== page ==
← Back to Reviews

The Human Stain

Got to see an advanced screening of The Human Stain earlier this week, with the director in attendance even!

The Human Stain is a good flick, with a few performances that are surely Oscar-nomination bound. Adapted from Phillip Roth's novel, Anthony Hopkins stars as a classics professor at a prestigious New England university. His life changes after an offhand remark is misinterpreted and blown out of proportion by rampant political correctness. Set in the America of the Clinton/Lewinsky scandal, the movie has some things to say about such things ("People are getting dumber, but more opinionated"), but while that's how the movie starts and is a subtext throughout, it's not what The Human Stain is really about. This is a character piece about secrets, regret and atoning for one's personal sins.

Hopkins is fantastic, in one of his controlled, subtle performances full of nuance and depth rather than the over-the-top camp and menace assaciated with his Lecter-type roles. Nicole Kidman does a fine job in a difficult role as an unlikely lover with scars of her own. She may be a little too damn pretty for the role as written, but emotionally she pulls it off. Gary Sinise plays a friend of the Hopkins character who is also the narrator of the story, and it's the best role and best work Sinise has had in years. Ed Harris rounds out the main cast, and he's really quite magnificent in a quiet way. His role could have very easily been dismissed by a lesser actor, a perfunctory plot neccessity as Kidman's biter ex-husband, but he adds such depth and life to it, and with very little screentime. Stellar stuff, in particular his last two secenes.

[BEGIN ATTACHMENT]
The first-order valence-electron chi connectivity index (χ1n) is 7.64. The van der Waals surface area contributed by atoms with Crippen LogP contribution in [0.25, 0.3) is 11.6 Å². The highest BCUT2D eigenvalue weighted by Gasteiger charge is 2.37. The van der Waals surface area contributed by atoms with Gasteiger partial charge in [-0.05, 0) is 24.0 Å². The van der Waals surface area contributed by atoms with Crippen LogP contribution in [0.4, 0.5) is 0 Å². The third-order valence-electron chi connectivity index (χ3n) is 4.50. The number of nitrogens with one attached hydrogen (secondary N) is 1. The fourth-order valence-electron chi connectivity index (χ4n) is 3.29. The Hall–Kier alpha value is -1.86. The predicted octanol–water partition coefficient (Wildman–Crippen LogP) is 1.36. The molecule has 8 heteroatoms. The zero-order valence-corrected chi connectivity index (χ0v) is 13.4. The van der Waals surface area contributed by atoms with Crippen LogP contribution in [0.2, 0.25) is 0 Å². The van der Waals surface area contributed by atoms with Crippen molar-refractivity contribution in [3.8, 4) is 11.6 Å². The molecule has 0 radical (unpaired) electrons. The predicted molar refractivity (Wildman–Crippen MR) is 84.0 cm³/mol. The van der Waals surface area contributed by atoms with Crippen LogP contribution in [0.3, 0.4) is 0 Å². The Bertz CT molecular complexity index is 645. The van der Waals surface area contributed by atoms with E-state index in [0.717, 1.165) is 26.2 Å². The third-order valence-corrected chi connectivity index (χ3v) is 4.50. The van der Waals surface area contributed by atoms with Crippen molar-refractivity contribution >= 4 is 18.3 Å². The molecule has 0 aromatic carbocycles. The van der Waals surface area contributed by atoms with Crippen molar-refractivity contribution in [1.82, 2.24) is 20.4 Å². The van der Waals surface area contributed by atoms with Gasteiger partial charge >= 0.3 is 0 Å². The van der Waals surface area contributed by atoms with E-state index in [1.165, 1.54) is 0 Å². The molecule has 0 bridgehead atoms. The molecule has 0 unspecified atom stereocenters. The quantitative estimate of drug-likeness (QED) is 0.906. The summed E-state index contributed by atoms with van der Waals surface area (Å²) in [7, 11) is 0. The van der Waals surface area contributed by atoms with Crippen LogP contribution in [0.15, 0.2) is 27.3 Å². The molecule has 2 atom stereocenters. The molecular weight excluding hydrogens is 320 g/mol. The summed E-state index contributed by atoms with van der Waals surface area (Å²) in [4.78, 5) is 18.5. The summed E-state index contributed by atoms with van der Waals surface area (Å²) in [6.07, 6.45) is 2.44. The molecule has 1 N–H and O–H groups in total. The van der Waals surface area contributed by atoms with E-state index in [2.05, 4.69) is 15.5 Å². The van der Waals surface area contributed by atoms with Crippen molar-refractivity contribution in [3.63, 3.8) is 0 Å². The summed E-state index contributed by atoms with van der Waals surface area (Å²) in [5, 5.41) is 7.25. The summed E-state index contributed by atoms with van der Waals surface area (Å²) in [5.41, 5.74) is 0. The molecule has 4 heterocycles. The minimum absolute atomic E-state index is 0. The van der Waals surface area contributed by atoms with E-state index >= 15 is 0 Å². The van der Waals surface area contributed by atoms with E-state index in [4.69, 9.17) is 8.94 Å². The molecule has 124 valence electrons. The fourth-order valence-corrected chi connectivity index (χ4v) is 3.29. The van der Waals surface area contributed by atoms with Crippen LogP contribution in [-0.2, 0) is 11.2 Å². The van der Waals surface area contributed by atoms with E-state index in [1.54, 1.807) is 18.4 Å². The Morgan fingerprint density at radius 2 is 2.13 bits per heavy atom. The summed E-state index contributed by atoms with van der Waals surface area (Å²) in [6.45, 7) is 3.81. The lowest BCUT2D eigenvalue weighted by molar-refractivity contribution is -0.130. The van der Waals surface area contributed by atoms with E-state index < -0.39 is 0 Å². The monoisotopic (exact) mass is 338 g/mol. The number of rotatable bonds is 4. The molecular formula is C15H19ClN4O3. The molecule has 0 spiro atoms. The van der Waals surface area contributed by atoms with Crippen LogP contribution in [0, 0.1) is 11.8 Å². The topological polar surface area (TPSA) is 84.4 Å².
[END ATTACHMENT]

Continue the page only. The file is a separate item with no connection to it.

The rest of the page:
Director Robert Benton (Kramer vs. Kramer, Nobody's Fool) does a superb job of letting the actors do their thing without getting in the way with an obtrusive style. There is a secret the Hopkins character has carried with him most of his life, and the way it is revealed in the narrative and on the face of Sir Anthony is very well done, perfectly bridged by the terrific work of young actor Wentworth Miller, who plays the character as a young man in flashbacks that are intertwined with the current-day action.

Not the kind of movie that is going to be a hit with the kiddies, but a very good adult drama with well-developed characters inhabited by excellent actors. I'd love to discuss it in more detail, but that would require major plot spoilers, and as few will even have the opportunity to see it until next month, I'll wait, as the intricacies should really be discovered by each viewer.

Also some very nice cinematography, especially the still winter stuff, shot by Jean-Yves Escoffier (Rounders, Nurse Betty, Good Will Hunting), who sadly died of a heart attack shortly after filming was completed.

The screening was at the AFI Silver Theatre outside of D.C., and Benton was there to introduce the movie and conduct a Q&A afterward. A very nice, gentle, soft spoken man, as his filmography sort of suggests. It was a great night, despite the rain.

The Human Stain is definitely a movie to look out for. It opens in limited release in the States October 3rd, and widens the rest of the month. It will surely be in the running for many an award, especially on the acting side.